Below is an excerpt that falls under the comment “I Don’t Understand What You Are Trying to Say Here.”
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Throughout the play lies the practice of reciprocity. Many characters desire to go beyond their own personal need for something better regardless of the cost. In many situations, there is an exchange of ideas, roles, and positions. But there is one particular point the play desires to make with these different exchanges, that regardless of the gift in return, no exchange is worth the price paid. And the price paid in the instance of the play is prostitution. The Oxford English Dictionary defines “prostitution” in many ways. It is defined as the “offer of oneself unlawfully, usually for hire, to devote or expose to lewdness.” Such devotion requires moving the word from a noun to a verb, hence, to prostitute. So, now the word evokes action and implies the lace of control on the one subjected. Whoever is being prostituted is subjected to lewdness, shame, and disgrace in many ways. And the term prostitute translates as incest in the first scene.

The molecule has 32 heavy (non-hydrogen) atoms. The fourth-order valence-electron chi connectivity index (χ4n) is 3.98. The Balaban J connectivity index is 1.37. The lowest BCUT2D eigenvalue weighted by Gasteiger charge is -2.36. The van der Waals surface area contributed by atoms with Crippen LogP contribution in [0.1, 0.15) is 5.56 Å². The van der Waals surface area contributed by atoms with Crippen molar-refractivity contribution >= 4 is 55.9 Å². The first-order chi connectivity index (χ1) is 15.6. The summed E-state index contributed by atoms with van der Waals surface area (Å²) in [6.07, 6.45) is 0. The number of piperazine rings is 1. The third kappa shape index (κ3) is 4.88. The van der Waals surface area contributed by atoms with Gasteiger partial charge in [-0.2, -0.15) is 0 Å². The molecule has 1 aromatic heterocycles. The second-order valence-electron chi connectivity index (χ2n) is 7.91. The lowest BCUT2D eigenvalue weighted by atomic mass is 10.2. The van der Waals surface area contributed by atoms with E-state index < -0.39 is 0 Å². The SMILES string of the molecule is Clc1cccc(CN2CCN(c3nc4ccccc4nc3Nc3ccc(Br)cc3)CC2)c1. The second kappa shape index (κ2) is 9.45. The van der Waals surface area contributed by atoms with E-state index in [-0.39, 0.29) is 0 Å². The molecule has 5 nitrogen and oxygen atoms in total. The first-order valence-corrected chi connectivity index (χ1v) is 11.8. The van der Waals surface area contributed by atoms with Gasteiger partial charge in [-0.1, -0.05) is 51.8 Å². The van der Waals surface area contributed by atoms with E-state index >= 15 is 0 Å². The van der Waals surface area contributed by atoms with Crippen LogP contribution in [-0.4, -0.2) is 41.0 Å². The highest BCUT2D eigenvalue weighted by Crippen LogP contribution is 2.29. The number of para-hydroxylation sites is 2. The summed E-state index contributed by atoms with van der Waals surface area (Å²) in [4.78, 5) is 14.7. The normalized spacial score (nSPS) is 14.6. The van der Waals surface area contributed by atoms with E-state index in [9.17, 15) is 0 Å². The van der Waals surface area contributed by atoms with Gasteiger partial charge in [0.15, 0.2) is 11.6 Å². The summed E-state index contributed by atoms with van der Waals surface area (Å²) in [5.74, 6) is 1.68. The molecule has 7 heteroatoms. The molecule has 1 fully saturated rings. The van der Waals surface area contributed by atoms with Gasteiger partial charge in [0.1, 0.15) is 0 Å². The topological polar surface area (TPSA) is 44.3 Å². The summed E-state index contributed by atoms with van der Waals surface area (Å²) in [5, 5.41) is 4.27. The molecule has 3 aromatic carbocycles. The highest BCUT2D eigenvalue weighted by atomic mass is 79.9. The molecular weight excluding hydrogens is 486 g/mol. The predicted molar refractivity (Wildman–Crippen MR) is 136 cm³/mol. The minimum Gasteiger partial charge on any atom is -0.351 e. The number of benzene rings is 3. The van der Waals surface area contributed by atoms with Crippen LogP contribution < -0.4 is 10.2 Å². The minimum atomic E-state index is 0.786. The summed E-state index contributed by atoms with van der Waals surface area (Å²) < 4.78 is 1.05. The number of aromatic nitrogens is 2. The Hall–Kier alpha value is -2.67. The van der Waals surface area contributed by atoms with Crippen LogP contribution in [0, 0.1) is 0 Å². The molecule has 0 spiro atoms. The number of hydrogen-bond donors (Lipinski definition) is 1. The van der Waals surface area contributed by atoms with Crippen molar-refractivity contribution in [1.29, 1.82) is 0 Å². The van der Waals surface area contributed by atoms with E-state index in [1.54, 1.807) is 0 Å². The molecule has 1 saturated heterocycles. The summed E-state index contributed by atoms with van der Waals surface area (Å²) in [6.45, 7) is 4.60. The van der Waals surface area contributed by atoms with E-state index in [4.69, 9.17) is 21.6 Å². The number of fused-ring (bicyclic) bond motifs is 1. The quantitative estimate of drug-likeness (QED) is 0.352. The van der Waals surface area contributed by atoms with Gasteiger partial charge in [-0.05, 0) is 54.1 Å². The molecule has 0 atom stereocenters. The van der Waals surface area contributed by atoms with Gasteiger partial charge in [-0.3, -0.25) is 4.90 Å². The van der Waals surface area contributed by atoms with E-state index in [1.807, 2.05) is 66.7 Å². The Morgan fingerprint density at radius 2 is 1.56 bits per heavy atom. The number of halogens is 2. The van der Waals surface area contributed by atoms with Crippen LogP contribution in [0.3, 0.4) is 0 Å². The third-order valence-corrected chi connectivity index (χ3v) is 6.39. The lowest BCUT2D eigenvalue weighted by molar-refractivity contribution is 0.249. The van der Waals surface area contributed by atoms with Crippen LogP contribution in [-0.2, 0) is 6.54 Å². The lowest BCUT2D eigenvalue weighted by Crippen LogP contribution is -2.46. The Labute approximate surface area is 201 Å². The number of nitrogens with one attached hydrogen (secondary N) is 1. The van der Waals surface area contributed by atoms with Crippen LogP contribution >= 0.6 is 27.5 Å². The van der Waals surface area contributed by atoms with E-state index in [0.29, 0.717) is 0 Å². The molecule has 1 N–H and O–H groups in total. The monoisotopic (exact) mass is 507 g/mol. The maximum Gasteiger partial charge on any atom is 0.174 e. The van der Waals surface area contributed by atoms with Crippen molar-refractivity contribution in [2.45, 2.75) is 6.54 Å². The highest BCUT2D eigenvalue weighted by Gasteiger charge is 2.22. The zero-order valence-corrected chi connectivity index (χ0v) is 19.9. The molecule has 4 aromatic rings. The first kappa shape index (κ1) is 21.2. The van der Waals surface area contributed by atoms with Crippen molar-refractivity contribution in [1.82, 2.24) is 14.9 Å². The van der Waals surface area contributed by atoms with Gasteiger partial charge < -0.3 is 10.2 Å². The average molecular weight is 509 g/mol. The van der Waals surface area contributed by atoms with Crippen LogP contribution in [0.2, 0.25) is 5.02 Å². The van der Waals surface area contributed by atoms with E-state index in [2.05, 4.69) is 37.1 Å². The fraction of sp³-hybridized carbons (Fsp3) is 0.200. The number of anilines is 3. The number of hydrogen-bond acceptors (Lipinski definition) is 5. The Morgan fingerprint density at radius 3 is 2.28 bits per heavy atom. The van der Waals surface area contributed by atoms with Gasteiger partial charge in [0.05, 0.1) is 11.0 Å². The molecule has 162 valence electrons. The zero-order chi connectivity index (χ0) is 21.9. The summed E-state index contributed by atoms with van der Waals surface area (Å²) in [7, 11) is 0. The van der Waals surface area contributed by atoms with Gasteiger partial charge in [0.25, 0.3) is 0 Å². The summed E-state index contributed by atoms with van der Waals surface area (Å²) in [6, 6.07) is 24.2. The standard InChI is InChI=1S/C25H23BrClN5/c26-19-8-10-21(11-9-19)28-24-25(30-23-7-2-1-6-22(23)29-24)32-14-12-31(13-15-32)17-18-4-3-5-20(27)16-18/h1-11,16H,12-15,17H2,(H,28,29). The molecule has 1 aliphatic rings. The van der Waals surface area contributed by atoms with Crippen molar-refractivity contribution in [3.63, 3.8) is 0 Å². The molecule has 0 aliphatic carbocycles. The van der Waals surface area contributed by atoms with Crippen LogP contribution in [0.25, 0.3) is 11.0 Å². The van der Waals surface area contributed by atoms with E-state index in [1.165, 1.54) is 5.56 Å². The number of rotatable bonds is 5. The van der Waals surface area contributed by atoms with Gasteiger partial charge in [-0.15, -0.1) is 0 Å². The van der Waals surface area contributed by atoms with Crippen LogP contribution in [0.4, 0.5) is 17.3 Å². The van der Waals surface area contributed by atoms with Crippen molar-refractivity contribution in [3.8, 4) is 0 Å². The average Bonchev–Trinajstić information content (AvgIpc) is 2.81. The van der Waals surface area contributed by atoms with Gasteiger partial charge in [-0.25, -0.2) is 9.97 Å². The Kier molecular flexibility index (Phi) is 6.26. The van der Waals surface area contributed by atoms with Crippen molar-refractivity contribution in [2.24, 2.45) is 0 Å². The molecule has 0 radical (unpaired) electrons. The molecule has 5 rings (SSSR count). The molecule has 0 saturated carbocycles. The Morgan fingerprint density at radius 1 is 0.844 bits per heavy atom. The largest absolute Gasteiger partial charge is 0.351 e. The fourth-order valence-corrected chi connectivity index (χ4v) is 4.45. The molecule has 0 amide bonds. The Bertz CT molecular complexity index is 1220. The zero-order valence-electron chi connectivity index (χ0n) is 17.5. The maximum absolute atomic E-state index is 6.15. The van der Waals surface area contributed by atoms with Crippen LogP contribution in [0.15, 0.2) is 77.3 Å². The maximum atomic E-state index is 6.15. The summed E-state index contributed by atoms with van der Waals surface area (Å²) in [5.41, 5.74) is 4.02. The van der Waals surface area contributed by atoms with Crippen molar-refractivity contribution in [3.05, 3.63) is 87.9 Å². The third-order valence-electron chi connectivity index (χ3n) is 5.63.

Figure 10: Essay Excerpt on The Theme of Exchange in Pericles
1) How are you defining “reciprocity?” Is this the definition? Are you defining reciprocity in terms of the word “exchange?”
2) Can a play desire?
3) Is “prostitution” a form of exchange, a form of reciprocity? Does the play provide an example of prostitution?
4) What scene, character, or underlying tone will you use to prove that the play “prostitution” is an exchange that is not worth the price paid?
A preliminary revision solution for this paper would be to use the terms the author uses and define those terms within the context of the literary work.
Copyright 2011 Regina Y. Favors. All Rights Reserved.